Sunday, December 28, 2014

“Youngstown Suspected Female Serial Killer” – Ohio, 1931


This case seems to have never been prosecuted. The news reports suggest that, despite disagreements between the prosecutor and the coroner, that it is likely the unnamed woman under investigation was a serial poisoner. As with most poison murder cases, evidence that would meet a "beyond a shadow of a doubt" standard was not easy to come by and in a case in which the coroner was committed to taking an opposing position the chances of a conviction were poor.

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FULL TEXT (Article 1 of 2): Youngstown, Ohio. – Police Tuesday were informed by the county prosecutor’s office they have sufficient evidence to bring murder charges against a woman accused of six killings, but decided upon a further investigation before issuing any warrant.

Detective Lieut. Louis Colabine, in charge of the investigation, said he would not act until he has checked death certificates and conferred with Coroner M. E. Hayes and a physician.

The woman, operator of a boarding house, was blamed by a neighbor and her son-in-law for the deaths of two children, two husbands and two boarders. She held insurance policies on the lives of three of the men.

Her first husband died of a leg infection six years ago, police said two years ago in the Massillon State Hospital for the Insane. The second husband, a boarder said, “fell over in a fit” after drinking a cup of tea brewed by his wife.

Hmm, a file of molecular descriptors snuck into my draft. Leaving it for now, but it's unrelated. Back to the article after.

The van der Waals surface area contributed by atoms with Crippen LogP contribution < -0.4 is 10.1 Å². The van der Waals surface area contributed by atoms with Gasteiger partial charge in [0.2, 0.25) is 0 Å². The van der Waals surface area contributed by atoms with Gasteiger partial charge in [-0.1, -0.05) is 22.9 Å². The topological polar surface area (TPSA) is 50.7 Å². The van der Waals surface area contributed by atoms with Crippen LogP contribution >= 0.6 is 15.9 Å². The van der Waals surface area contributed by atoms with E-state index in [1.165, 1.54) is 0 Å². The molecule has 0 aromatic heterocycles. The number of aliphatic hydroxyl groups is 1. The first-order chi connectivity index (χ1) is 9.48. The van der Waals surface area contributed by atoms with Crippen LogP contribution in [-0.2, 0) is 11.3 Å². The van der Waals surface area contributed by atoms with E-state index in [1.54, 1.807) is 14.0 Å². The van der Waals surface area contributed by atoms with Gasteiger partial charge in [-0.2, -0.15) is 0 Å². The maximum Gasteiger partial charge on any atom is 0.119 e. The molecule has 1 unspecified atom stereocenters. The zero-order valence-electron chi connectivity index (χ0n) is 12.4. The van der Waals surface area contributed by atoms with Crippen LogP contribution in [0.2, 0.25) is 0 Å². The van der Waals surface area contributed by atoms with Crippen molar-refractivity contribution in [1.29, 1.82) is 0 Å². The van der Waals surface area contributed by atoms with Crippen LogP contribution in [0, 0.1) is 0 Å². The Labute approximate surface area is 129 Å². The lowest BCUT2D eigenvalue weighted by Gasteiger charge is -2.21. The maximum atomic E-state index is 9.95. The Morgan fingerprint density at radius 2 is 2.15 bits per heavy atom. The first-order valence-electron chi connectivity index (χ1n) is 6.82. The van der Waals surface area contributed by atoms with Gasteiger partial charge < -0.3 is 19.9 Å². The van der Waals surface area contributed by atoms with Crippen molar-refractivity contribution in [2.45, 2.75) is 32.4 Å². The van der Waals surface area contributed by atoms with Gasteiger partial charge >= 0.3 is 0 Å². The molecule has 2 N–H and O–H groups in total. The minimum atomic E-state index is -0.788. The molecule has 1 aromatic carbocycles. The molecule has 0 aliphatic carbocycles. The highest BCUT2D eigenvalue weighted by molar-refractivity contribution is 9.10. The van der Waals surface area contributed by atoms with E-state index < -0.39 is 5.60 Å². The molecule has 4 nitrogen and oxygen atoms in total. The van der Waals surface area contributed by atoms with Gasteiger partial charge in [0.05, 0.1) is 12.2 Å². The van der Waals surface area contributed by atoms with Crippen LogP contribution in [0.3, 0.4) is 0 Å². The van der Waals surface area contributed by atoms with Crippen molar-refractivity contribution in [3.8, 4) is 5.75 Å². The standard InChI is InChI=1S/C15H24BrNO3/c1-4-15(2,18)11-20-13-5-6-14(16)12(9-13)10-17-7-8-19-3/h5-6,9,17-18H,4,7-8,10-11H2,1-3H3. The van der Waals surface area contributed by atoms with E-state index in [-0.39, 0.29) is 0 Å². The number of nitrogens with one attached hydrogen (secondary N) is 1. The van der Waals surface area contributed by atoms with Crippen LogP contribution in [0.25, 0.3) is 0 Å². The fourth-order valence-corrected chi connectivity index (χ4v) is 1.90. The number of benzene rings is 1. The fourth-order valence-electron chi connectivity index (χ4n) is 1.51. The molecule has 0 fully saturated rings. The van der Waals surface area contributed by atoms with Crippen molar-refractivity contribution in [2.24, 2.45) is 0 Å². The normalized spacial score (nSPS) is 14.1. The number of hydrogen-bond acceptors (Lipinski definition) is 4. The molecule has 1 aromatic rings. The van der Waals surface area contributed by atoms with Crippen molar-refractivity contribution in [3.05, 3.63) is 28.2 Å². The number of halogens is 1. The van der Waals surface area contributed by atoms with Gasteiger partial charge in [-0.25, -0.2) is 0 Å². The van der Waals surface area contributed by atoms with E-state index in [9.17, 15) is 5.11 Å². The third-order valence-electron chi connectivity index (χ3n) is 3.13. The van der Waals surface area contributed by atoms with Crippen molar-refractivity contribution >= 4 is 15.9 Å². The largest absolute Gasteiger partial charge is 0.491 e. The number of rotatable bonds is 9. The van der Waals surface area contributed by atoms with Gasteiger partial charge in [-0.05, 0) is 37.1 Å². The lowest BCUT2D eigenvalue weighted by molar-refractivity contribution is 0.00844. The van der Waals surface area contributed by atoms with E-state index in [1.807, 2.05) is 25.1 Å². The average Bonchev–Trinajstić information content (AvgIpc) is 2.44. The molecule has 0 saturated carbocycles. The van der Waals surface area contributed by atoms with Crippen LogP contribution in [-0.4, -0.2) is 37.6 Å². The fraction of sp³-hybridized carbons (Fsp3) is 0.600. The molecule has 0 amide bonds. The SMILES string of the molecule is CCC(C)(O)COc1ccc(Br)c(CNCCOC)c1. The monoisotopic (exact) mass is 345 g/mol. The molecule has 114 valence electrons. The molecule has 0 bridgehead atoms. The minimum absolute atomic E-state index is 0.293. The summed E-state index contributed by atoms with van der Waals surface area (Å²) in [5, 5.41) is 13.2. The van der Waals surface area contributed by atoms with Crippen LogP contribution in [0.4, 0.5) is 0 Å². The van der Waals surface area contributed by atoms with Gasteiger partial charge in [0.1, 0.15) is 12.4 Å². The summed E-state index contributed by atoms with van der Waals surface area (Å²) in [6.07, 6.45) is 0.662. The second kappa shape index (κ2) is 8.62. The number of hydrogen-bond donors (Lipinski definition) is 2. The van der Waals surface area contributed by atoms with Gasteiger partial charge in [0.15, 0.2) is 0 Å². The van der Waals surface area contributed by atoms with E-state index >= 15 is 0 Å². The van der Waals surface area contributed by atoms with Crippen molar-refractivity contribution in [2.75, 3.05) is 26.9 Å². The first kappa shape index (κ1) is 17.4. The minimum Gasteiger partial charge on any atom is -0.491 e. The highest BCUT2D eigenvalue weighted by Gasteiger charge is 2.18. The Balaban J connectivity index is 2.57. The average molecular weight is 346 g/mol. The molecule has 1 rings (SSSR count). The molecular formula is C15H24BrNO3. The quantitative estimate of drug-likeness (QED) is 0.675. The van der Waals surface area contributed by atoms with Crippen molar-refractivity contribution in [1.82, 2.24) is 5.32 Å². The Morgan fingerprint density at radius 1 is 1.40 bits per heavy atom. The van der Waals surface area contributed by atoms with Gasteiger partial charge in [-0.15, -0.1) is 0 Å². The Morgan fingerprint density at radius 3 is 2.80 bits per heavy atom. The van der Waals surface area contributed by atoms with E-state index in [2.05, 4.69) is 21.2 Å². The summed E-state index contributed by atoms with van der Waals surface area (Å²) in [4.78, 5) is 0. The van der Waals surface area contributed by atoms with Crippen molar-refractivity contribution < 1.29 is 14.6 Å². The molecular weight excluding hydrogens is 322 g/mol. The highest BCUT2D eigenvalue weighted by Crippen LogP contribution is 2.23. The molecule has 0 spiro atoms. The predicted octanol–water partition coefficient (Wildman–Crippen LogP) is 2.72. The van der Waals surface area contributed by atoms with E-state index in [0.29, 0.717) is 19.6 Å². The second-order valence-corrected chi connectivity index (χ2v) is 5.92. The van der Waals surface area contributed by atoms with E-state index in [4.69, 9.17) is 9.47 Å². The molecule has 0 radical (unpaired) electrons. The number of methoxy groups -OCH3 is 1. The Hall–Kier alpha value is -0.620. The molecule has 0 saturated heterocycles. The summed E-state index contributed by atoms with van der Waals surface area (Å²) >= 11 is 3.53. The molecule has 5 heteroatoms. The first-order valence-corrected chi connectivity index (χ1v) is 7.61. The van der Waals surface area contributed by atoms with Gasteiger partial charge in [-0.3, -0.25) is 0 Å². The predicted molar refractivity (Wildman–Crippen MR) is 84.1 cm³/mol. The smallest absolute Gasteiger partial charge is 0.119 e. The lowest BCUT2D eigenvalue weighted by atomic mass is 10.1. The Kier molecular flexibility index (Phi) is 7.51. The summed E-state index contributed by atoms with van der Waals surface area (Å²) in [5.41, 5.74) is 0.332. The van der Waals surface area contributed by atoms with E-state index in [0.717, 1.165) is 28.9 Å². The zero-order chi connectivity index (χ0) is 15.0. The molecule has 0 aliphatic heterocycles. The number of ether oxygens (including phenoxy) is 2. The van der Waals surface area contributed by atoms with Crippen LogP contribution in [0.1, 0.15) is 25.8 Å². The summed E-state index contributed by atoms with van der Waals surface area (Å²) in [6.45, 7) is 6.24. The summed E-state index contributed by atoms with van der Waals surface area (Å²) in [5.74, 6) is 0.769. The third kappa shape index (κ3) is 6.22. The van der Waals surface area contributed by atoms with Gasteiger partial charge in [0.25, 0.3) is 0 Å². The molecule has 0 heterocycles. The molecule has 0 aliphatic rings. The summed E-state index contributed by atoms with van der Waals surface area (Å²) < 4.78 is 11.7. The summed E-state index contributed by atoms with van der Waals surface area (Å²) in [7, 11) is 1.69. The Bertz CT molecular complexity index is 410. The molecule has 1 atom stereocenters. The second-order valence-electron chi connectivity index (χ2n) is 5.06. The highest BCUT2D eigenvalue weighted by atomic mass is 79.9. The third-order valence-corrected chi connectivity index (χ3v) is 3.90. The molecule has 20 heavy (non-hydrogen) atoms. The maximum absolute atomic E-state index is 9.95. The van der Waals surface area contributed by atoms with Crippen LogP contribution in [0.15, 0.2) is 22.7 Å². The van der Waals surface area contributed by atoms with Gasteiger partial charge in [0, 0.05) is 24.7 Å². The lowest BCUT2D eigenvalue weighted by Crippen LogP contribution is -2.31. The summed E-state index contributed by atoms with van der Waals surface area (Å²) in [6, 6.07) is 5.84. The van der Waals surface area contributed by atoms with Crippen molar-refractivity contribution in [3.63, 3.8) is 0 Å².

The boarder said another boarder died on the way to work and he overheard the woman say she soon would “have another boarder in the hole.” He said he became frightened when he learned she had a $500 policy on his own life and left her home.

The woman denied she had anything to do with the deaths of the four men.

[“Female Bluebeard Charges Delayed – Police Informed Evidence of Wholesale Murder Sufficient for Warrant,” Hope Star (Ak.), Jan. 18, 1932, p. 1]

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FULL TEXT (Article 2 of 2): Youngstown, Jan. 14. – Reports that a doctor has refused to sign a death certificate for a boarder who died in her home were added today to the tangled investigation of a woman accused of killing four men and two children.

~ Hear Story From Neighbor ~

Police got the story of the deaths from a neighbor. Coroner M. E. Hayes, who signed death certificates for two of the men, expressed belief the story was prompted by a neighborhood quarrel. Officers, nevertheless, were assured by Assistant Professor James Cooper that they had evidence enough to warrant murder charges.

Investigation began after the police informant said his wife had dug bits of flesh, bones, and clothing from her garden. Records showed one of the woman’s husbands died in an insane asylum to which he had taken as an emergency case. He went into convulsions after drinking a cup of tea, a witness said. The other husband died of a leg infection. The boarders, according to the coroner, died of heart disease. Three of the men left the woman $1,000 life insurance policies.

~ Refused to Sign Warrant ~

The doctor said he was called to attend a boarder at the house, and found him in severe cramps. The patient died a few days later.  The physician said Coroner M. E. Hayes asked him to sign the death certificate, but he refused, “due to strange circumstances.” Hayes himself finally signed the certificate, giving heart disease as the cause of death.

[“Mystery Piles Up In 6 Deaths In Youngstown – Woman Accused of Killing 2 Husbands, 2 Children, 2 Boarders – Prosecutor’s Aid Figs Up Evidence – Doctor Refuses To Sign Death Warrant For One Boarder,” (AP), The Salem News (Oh.), Jan. 14, 1931, p. 1]

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